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PortraitPro12 - part 1 of 1 2 3

by Mike McNamee Published 01/06/2014

PortraitPro12-01.jpg

The PortraitPro interface shows the original (here, after auto placing of the guide lines) on the left and the modified image on the right. The controls are listed down the left side and may be collapsed to make space for their companions.

Smoky Eyes, Pouting Lips, High Cheekbones - this has got it all, and we are talking about the software! PortraitPro 12 has just been released and we have had a beta preview of the 64-bit Studio Max version replete with the new 'lighting control' and batch processing. The software is quite mature now and has won lots of awards and accolades, including a number from the Societies.


PortraitPro12-02.jpg

The new lighting controls start by identifying the mask of the face. This is used along with the guidelines to identify areas to be adjusted for lighting. The sliders for changing features are well set up so that subtle changes may be made; the update is very fast, helped along no doubt by the 64-bit operation. The controls are expanded in the view alongside.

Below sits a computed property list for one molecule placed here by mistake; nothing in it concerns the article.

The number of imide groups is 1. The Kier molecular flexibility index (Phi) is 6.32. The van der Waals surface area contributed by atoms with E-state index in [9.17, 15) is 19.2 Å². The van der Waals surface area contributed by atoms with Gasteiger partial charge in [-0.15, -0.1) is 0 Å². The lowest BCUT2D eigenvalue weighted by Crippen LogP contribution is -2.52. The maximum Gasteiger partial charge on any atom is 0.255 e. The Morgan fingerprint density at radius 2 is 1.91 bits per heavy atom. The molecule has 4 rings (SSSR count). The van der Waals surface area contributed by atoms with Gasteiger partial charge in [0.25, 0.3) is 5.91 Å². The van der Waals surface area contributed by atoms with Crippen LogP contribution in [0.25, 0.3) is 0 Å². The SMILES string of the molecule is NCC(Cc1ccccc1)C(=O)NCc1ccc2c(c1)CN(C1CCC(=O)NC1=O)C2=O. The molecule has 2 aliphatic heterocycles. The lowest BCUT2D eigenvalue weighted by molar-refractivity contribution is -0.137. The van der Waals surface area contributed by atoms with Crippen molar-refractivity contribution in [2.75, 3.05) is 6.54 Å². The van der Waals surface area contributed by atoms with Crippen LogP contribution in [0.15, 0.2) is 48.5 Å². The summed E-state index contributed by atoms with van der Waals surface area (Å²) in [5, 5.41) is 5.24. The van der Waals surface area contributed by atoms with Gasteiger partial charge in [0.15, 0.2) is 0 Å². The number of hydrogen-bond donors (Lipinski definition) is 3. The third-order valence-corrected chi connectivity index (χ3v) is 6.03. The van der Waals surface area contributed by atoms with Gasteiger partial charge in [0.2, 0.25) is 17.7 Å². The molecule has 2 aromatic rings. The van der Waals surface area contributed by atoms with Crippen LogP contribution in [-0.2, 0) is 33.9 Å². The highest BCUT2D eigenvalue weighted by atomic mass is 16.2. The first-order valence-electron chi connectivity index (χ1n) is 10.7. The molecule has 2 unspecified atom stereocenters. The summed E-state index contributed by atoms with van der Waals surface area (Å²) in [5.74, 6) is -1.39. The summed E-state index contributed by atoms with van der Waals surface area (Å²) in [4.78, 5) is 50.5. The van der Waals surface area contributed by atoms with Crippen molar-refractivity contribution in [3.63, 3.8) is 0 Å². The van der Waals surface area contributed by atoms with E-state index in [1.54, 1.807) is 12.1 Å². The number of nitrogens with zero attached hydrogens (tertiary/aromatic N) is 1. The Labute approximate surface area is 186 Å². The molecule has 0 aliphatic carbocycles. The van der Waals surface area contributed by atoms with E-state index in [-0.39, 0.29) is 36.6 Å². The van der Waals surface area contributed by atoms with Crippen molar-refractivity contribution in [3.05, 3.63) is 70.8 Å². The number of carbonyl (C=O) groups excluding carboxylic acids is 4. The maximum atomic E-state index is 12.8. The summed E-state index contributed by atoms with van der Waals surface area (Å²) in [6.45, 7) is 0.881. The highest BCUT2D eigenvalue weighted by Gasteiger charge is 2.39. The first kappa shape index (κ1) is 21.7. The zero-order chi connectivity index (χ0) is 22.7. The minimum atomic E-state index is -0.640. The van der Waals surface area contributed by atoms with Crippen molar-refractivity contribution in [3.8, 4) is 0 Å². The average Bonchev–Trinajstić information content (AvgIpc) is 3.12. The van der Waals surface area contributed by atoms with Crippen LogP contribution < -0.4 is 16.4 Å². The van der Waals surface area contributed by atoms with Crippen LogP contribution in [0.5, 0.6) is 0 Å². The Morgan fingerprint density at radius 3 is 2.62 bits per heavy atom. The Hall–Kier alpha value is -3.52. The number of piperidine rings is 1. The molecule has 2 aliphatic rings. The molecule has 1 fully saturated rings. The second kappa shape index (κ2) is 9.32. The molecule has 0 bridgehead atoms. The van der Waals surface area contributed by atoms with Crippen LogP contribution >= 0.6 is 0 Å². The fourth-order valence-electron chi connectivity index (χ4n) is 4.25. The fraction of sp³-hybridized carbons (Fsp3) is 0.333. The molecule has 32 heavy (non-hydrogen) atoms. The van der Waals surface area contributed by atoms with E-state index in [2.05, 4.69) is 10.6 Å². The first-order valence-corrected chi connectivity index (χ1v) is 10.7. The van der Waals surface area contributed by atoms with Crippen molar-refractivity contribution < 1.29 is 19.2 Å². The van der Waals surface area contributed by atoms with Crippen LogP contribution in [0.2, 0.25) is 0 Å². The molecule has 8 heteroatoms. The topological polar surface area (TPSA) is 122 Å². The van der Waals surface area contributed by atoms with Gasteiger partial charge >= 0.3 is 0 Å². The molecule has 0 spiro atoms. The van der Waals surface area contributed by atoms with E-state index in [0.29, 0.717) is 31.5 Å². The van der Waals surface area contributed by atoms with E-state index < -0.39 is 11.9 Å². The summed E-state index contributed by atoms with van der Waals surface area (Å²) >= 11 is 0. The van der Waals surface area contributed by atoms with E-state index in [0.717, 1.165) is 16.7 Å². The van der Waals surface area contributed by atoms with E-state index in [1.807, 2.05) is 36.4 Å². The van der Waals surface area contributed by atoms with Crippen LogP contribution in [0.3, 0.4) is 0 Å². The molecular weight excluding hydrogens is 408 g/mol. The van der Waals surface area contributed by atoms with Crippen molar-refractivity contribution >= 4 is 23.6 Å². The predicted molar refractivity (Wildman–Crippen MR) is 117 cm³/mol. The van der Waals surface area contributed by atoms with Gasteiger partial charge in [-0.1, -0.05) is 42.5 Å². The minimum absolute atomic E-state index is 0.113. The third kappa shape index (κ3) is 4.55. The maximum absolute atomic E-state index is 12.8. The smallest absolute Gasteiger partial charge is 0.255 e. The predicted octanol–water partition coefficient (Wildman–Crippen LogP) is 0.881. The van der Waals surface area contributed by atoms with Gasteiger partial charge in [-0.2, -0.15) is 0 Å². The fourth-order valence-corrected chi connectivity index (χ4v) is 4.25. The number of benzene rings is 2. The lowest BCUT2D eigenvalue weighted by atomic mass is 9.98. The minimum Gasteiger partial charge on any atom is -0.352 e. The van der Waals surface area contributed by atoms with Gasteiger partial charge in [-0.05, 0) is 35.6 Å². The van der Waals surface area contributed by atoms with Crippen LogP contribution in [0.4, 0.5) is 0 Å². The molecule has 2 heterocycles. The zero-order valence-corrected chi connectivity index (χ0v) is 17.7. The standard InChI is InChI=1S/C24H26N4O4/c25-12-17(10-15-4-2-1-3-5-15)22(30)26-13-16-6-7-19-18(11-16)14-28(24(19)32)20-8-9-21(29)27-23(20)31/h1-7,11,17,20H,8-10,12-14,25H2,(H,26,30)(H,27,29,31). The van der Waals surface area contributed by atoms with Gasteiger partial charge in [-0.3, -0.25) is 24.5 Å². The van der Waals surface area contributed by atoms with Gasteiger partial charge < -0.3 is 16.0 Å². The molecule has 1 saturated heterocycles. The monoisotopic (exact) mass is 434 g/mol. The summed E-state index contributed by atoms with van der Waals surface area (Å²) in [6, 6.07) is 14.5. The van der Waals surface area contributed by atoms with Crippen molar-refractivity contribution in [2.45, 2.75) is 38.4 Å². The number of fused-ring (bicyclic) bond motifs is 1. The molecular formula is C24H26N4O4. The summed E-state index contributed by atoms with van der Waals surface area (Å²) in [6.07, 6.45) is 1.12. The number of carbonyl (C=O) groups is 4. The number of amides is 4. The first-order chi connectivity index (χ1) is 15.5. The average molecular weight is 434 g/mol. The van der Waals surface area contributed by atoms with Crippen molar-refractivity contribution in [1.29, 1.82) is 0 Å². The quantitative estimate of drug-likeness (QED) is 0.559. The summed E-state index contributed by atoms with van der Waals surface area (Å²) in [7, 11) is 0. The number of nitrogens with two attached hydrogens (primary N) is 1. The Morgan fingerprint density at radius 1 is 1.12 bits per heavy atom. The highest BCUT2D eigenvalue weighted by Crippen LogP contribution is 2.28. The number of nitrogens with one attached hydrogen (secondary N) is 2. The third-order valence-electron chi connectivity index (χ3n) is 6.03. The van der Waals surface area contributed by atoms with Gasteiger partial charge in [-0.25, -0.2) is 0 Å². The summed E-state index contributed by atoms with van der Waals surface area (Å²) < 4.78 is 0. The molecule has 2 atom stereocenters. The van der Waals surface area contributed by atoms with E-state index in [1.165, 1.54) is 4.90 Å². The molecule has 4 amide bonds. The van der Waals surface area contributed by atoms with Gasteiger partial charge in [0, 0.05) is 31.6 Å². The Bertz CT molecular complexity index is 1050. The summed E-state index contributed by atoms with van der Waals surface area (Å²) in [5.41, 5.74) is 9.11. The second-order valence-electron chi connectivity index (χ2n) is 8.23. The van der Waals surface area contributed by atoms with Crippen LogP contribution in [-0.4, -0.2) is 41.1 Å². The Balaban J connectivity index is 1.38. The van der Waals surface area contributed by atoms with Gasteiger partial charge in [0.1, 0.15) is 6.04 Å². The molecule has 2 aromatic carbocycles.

It is unlikely that many members are unfamiliar with Portrait Pro but just in case there are newcomers around - it is an automatic retouching program that has been trained by 'looking' at around 300,000 images so that it can adjust facial features to enhance them. It works by locating the corners of the eyes, the tip of the nose, the outline of the face and the outlines of both lips. This is done automatically (and seems better than ever in this latest issue) but may then be manually tweaked after it has made its best guess. From there on there are controls for shapes and colours of the eyes, along with skin softening, facial sculpting and even hair adjusting. The newest feature allows for a change in the 'lighting' by shaping the shadows and highlights on the detected face mask of the image. While this can be done 'in-camera' under controlled conditions in the studio, it is not always possible to achieve the desired level of control at, say, a wedding reception or service.


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1st Published 01/06/2014
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